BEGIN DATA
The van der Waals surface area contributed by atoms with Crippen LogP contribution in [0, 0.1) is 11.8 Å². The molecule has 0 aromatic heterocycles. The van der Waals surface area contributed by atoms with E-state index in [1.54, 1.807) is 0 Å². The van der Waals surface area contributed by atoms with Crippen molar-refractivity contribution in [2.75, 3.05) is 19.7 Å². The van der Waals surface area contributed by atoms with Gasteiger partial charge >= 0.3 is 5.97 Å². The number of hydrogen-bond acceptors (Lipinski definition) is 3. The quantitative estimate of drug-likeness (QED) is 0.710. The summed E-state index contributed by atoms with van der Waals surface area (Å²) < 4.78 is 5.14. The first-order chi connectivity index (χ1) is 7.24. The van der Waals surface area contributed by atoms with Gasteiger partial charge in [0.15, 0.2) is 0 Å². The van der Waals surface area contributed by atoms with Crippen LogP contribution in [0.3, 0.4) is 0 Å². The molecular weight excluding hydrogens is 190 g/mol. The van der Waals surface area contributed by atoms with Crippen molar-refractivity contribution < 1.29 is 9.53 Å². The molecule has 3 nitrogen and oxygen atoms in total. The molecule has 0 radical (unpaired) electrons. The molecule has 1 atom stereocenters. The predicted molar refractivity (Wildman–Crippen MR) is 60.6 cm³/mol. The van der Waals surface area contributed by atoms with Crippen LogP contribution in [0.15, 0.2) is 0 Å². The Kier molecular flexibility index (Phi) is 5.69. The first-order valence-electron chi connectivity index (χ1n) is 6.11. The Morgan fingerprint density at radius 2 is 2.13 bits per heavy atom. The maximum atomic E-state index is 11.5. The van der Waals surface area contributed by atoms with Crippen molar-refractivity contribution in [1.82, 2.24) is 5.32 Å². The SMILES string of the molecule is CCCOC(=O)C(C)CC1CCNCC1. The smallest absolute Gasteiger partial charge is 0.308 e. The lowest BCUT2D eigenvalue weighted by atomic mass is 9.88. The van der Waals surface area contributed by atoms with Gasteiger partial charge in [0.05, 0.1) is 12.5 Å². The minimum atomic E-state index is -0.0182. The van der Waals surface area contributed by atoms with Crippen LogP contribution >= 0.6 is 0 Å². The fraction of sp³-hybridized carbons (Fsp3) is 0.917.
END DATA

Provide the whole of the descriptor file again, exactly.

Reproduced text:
The van der Waals surface area contributed by atoms with Crippen LogP contribution in [0, 0.1) is 11.8 Å². The molecule has 0 aromatic heterocycles. The van der Waals surface area contributed by atoms with E-state index in [1.54, 1.807) is 0 Å². The van der Waals surface area contributed by atoms with Crippen molar-refractivity contribution in [2.75, 3.05) is 19.7 Å². The van der Waals surface area contributed by atoms with Gasteiger partial charge >= 0.3 is 5.97 Å². The number of hydrogen-bond acceptors (Lipinski definition) is 3. The quantitative estimate of drug-likeness (QED) is 0.710. The summed E-state index contributed by atoms with van der Waals surface area (Å²) < 4.78 is 5.14. The first-order chi connectivity index (χ1) is 7.24. The van der Waals surface area contributed by atoms with Gasteiger partial charge in [0.15, 0.2) is 0 Å². The van der Waals surface area contributed by atoms with Crippen LogP contribution in [0.3, 0.4) is 0 Å². The molecular weight excluding hydrogens is 190 g/mol. The van der Waals surface area contributed by atoms with Crippen molar-refractivity contribution < 1.29 is 9.53 Å². The molecule has 3 nitrogen and oxygen atoms in total. The molecule has 0 radical (unpaired) electrons. The molecule has 1 atom stereocenters. The predicted molar refractivity (Wildman–Crippen MR) is 60.6 cm³/mol. The van der Waals surface area contributed by atoms with Crippen LogP contribution in [0.15, 0.2) is 0 Å². The Kier molecular flexibility index (Phi) is 5.69. The first-order valence-electron chi connectivity index (χ1n) is 6.11. The Morgan fingerprint density at radius 2 is 2.13 bits per heavy atom. The maximum atomic E-state index is 11.5. The van der Waals surface area contributed by atoms with Crippen molar-refractivity contribution in [1.82, 2.24) is 5.32 Å². The SMILES string of the molecule is CCCOC(=O)C(C)CC1CCNCC1. The smallest absolute Gasteiger partial charge is 0.308 e. The lowest BCUT2D eigenvalue weighted by atomic mass is 9.88. The van der Waals surface area contributed by atoms with Gasteiger partial charge in [0.05, 0.1) is 12.5 Å². The minimum atomic E-state index is -0.0182. The van der Waals surface area contributed by atoms with Crippen LogP contribution >= 0.6 is 0 Å². The fraction of sp³-hybridized carbons (Fsp3) is 0.917.